Saturday, August 12, 2023

Star Trek Canon and Biblical Theology

Way back in the 1960s, there was this show called Star Trek.  Maybe you have heard of it.

In one of the episodes, Captain Kirk fights with a lizard creature from a species known as the Gorn.  Of course, what those writers didn’t know at the time was that a future Star Trek show, nearly 60 years later, would also want to make use of the Gorn character.

Our present Gorn look and act much different than the Gorn of William Shatner’s day.  60s Gorn looked like a guy in a big rubber lizard suit – because it was a guy in a big rubber lizard suit.  The Gorn of the 2020s look like they were born on the set of James Cameron’s Aliens.  Instead of lumbering behemoths, they are wicked, sleek, and scare the bejeezus out of even the most stone-faced Starfleet officer.

So, how does one explain the difference in the presentation of the Gorn species?

Of course, the most obvious answer is that film and tech have improved vastly in 60 years.  If the writers of Star Trek in the 1960s had access to 21st-century tech, they would not have thrown Bill Blackburn into a rubber lizard suit.

But that explanation does not work for a lot of Star Trek fans.  For these folks, there is a real discrepancy that needs to be accounted for WITHIN THE STORY.  These differing Gorn appear at nearly the same time in Star Trek history, so why do they not look the same?

If you go to Facebook and Reddit, you will see fans developing very intricate explanations that will allow both accounts of the Gorn to remain canon (true within the story).  There are dozens and dozens of theories.  Some vary only slightly, while others have wildly differing explanations.  My favorite so far is this one:

They're not the same species.

Kirk in his recording, says specifically, "... what the Metrons call the Gorn." Not what he, or Starfleet, call the Gorn. But what the Metrons call that species. 

If you apply SNW to the TOS timeline, they know what the Gorn look like and how they behave. I've interpreted Kirk's words as one of puzzlement: "We know what the Gorn are, these aren't them, why the heck are the Metrons calling them that?"

I love that this guy is digging down and dissecting Kirk’s words.  There is no way the original writers meant this… but he is able to use their chance verbiage to design an entire thesis.

Now, most fans are just having fun with this… but there are a few who take this seriously… and angrily.  They have choice words for folks who do not validate their theory and they HATE anyone who shrugs it off as just a story.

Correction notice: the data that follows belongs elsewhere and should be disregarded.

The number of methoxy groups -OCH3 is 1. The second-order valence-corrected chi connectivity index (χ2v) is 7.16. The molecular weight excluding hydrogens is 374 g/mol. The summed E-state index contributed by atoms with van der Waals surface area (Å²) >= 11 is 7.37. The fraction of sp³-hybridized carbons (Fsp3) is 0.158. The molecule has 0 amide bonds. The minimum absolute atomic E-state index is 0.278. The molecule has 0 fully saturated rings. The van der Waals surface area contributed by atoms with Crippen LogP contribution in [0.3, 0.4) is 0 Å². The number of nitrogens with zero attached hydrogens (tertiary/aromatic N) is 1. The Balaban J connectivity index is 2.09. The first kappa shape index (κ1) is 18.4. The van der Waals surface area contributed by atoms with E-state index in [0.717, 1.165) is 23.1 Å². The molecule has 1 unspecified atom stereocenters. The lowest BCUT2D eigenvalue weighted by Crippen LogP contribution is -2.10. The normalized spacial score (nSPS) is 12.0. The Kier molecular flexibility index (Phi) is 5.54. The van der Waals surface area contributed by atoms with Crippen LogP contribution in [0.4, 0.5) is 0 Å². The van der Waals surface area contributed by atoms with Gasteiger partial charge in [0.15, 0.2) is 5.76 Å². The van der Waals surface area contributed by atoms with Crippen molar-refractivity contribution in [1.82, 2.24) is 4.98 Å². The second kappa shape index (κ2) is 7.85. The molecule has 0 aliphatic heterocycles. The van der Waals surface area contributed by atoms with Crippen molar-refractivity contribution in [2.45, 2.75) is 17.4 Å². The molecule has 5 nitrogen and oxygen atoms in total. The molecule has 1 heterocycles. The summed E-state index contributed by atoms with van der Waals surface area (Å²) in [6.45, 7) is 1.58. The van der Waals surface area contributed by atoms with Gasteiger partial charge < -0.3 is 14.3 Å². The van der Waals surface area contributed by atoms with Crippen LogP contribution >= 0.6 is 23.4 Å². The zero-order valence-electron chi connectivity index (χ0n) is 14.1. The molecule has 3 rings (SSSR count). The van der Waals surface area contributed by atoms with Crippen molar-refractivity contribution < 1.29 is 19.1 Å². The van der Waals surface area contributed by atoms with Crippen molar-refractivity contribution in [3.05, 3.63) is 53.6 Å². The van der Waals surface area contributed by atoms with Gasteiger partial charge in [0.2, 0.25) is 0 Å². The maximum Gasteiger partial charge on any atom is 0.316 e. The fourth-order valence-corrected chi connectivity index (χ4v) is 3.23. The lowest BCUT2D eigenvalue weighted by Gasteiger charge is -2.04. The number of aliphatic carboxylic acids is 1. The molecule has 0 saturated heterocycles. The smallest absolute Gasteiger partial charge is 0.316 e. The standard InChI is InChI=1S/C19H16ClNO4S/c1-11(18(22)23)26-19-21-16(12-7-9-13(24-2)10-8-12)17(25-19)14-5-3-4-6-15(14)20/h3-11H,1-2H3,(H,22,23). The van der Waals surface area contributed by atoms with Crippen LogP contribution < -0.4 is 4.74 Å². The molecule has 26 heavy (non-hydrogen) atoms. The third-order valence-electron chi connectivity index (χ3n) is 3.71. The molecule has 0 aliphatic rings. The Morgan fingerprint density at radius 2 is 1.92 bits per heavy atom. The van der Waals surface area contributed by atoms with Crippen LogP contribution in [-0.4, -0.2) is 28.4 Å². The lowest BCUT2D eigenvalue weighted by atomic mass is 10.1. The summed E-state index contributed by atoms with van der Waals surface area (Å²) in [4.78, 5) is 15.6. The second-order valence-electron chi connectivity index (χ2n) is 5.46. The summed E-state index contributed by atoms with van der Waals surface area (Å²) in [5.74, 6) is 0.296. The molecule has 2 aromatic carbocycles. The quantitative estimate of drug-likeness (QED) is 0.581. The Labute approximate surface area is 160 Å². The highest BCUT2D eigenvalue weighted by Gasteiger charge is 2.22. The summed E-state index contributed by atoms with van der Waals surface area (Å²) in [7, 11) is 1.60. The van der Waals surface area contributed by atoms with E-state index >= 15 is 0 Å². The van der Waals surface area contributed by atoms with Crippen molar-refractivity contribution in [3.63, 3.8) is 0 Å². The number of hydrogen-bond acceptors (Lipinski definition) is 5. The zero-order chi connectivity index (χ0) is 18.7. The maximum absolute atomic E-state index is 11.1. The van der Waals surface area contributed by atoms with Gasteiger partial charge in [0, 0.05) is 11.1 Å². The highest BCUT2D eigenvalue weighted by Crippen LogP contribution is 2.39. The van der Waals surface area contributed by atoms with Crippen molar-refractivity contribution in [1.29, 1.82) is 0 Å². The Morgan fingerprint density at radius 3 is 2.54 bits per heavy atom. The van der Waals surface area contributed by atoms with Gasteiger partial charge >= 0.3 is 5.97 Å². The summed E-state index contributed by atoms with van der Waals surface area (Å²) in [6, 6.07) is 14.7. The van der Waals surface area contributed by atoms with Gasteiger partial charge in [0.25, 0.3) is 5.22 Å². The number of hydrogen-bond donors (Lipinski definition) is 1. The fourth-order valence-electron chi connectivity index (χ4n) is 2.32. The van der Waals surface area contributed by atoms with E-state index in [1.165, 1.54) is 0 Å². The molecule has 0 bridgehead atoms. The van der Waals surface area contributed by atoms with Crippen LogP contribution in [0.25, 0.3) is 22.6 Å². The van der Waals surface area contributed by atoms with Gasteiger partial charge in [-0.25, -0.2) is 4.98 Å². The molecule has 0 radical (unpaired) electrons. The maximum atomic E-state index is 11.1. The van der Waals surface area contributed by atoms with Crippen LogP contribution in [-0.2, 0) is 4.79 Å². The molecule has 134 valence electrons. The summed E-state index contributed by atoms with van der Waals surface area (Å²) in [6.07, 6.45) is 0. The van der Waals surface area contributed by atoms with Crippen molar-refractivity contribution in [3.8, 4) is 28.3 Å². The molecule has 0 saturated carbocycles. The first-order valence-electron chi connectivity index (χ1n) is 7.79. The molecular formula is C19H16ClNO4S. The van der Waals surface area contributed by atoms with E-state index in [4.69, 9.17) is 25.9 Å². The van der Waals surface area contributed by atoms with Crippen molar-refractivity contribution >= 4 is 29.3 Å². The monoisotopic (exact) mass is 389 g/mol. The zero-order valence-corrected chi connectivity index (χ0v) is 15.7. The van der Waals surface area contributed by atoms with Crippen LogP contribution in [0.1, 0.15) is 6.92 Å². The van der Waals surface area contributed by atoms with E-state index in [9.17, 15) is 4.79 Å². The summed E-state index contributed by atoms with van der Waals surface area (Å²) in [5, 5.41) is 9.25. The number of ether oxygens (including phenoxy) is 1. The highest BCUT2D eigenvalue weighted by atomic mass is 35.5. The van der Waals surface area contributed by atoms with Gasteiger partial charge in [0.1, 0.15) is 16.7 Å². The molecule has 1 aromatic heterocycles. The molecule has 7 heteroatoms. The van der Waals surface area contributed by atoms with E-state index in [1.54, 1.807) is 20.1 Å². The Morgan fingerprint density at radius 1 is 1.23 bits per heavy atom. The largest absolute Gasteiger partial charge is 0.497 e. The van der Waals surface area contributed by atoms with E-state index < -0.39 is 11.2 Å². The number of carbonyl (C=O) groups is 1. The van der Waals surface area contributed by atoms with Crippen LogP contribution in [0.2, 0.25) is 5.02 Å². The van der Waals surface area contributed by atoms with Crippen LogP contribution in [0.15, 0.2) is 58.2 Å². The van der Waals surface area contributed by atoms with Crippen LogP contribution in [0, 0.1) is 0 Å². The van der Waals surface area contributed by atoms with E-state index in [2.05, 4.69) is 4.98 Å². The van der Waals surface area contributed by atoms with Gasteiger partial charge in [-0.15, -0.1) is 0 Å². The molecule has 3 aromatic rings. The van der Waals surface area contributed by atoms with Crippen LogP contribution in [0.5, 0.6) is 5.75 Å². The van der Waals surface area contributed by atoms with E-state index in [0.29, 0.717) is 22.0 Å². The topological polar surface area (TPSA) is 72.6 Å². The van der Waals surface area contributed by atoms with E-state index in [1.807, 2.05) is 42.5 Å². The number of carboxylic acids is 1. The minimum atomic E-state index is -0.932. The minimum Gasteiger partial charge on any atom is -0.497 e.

Observing this has reminded me of so many theological discussions I have been involved in and witnessed.  Christians are also concerned with canon and how they deal with discrepancies in their story varies on a scale even greater than Star Trek.  How does a God who acts horribly throughout a lot of the story suddenly get credited with peace and love?  How can contradictory ideas and events within the Bible be accounted for?

Some Christians recognize that a lot of the early Bible writers were only a few steps up from cavemen and their God acted like it.  Later, as civilization matured, so did "God".  By the time we get to the later writers, God looks a lot different.  We have moved past the rubber suit.

Other Christians want these discrepancies to work within canon.  They will dig down and dissect the wording.  Books, seminars, and studies exist to keep things canon. They use chance verbiage to develop a thesis. They try to get the story to flow… but they can’t always get it to work.  In the end, there are lots of ways to make the not working… palatable.

And then there are those who take it seriously… and angrily.  They have choice words for folks who do not validate their theories and they HATE anyone who shrugs it off as story.

I get along fine, generally, with those first two groups… but the angry group has little patience with an atheist like me.  Especially when they find out I was once a believer.  It is difficult for many Christians to reconcile a former believer becoming an atheist… while maintaining canon.

Some, like a colleague I once worked with at a ministry, say I am now “possessed by a lying spirit.”  My lack of belief is not really me… it is a demon.  Various canon problems can be solved with this approach.

Others have decided I was never a believer in the first place.  My decades in the faith and ministry simply… didn’t happen.  Their only way to maintain canon is to proclaim that I never really believed.

This approach occurs with Star Trek fans too.  If you get to a really sticky wicket, you just proclaim it “not canon”.  It never happened.

I think I want a shirt that reads, "Not Canon".  :)


Ed said...

I grew up for most of my childhood without a television in the house so I missed such things as Star Trek. By the time I was an adult, it never seemed like my cup of tea though I think I have seen many if not most of the movies over the years. Thus, I tend to just abstain from Star Trek discussions like what you describe. It is about as useful as talking politics with most people these days.

Although I consider myself a believer, I have never tried to reconcile all the various writings by various people, most of them written hundreds of years after the fact. They are about as accurate as my unborn grandchildren would get writing about my childhood. They have to rely upon word of mouth and the accuracy of that method passed through a couple generations. For me, I try to just focus on the bigger picture of the writings and not get lost in the details.

Andrew said...


I'm with you. I like the idea of "canon" but I don't let it get in the way of my deriving meaning from a story.

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